Senator STANIFORTH SMITH - The Board may not be right in everything. The Board is not unanimous on the point to which Senator Matheson refers. The fact; remains that we do charge terminal rates, and so actually participate in the revenue received from the cable, whereas the other partners in the company do not. For even' ordinary word sent by the Pacific Cable at the rate of 3s. per word, the Pacific Cable Board takes 2s. 7d., and the Commonwealth takes 5d. On Government messages, the Commonwealth takes 4d., and on press messages 2d. per word. This is not done by any of our partners, and if these terminal charges which we make are calculated, it will be found that we participate in the revenue derived from the Pacific Cable to the extent of something like £18,000 a year, which must be set against the payment we have to make of £25,000 a year towards the cost. Now, I propose to compare the Eastern Extension Company's Cable with' the Pacific Cable. The working expenses of the Eastern Extension Company are equal to three times, the working expenses of the Pacific Cable Company, because they have three lines, three sets of stations, and officers, and a number of canvassers, whom we do not employ.

Senator Best - That is expense incurred to create revenue, and can hardly be called working expenses, in the ordinary way.

Senator STANIFORTHSMITH.That expense is accurately described as working expenses. The working expenses of the Eastern Extension Company come to something like £150.000 a year, whilst the working expenses of the Pacific Cable Company are £51,000 a year, or one-third of the expenses of the other company.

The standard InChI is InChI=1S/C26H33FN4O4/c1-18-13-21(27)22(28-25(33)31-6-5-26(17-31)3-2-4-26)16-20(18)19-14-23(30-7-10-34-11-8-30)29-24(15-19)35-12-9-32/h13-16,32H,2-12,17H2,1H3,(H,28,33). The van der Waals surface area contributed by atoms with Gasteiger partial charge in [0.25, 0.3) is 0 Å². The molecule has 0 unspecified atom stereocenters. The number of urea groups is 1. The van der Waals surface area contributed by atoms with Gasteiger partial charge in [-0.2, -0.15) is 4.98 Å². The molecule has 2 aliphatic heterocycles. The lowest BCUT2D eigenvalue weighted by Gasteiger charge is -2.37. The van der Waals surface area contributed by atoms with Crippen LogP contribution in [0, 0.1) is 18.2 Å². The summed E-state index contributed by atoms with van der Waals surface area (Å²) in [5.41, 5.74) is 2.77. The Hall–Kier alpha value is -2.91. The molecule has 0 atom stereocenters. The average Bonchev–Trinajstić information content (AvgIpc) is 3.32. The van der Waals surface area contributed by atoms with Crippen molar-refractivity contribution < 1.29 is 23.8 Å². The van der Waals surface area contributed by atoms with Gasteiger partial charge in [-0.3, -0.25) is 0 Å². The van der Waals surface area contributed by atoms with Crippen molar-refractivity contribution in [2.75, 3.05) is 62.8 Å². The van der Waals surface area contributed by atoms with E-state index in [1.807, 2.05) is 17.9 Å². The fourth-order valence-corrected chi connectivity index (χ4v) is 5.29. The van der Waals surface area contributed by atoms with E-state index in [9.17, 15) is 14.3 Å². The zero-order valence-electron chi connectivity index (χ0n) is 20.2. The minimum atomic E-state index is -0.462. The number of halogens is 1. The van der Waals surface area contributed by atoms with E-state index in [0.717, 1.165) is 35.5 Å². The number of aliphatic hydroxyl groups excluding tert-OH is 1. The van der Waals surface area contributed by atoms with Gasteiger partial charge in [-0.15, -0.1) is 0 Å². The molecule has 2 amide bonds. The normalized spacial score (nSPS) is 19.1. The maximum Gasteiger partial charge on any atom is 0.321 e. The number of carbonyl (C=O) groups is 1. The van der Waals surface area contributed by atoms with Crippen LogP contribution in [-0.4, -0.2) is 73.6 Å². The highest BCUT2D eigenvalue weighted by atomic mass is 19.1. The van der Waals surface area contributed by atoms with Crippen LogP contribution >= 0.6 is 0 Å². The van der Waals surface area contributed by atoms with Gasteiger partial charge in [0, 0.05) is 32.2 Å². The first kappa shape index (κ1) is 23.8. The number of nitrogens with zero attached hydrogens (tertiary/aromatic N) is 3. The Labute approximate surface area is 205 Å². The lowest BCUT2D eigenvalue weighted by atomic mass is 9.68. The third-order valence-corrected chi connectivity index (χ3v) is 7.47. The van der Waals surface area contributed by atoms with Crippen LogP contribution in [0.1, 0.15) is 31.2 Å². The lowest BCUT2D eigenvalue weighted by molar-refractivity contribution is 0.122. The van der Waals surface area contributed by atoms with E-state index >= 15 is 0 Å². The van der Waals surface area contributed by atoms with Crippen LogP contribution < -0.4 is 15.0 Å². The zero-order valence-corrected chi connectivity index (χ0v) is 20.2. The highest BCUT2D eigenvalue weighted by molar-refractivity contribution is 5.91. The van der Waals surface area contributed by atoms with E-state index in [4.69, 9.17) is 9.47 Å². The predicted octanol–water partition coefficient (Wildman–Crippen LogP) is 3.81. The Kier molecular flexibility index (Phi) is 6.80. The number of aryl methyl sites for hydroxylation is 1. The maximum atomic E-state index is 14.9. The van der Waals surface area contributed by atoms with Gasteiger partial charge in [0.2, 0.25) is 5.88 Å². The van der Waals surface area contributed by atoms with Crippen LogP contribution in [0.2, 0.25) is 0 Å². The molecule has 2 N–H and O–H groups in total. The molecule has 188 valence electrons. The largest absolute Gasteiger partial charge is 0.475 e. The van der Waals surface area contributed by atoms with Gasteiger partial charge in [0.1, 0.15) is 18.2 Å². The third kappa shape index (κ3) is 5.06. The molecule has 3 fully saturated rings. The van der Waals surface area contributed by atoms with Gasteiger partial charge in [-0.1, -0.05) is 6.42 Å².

Senator Mulcahy - What is the relative proportion of business done by the two companies ?

Senator STANIFORTH SMITH - I am coming to that, if honorable senators will be patient. I compare how the traffic on the cables, owned by the two companies. Excluding press messages, which do not pay either company, in 1904, the Eastern Extension Company sent less than double the number of words that were sent by the Pacific Cable.

Senator Playford - Is the honorable senator taking into account telegrams sent by the Eastern Extension Company's lines to India, China, and so on ?

Senator STANIFORTH SMITH - I am dealing with the cable traffic to and from Australia. The working expenses, of the Eastern Extension Company were three times as, great as those of the Pacific Cable Company, whilst their receipts were less, than twice as great as those of the latter company.

Senator Best - Do the expenses include the press messages to which the honorable senator has referred?

Senator STANIFORTH SMITH - The press messages practically do not pay, and in any case they represent a very small amount.

Senator Best - I should imagine they would represent a large amount.

Senator STANIFORTH SMITH - No; they represent a total of 274,000 words, as against a total of 2,500,000 words of ordinary messages. The figures, I have given show that the Pacific Cable Company is absolutely in a better position under present conditions than is the Eastern Extension Company, so far as Australia is concerned. Of course, I am not dealing with the Cis- Indian and China traffic of the Eastern Extension Company. In proof of my statement, I can refer honorable senators to the half-yearly report of the Eastern Extension Company, dated 1st May of last year, in which it will be found that the chairman of the company, speaking of the Pacific Cable Company, said -

This severe competition, however, had entailed a considerable increased expenditure at all their Australian stations, with the result that the company's cable system in Australasia was scarcely remunerative. The receipts at the present time barely covered the working expenses, and the directors did not anticipate much increase in the volume of traffic in the near future.

I ask honorable senators to contrast that report with the results of the working of the Pacific Cable for the year ending 31st March; 1905, when the receipts were shown to be £82,000, and the working expenses £51.000 - a profit over working expenses of£31,000. sen ator Gray. - Is that on the Australian business ?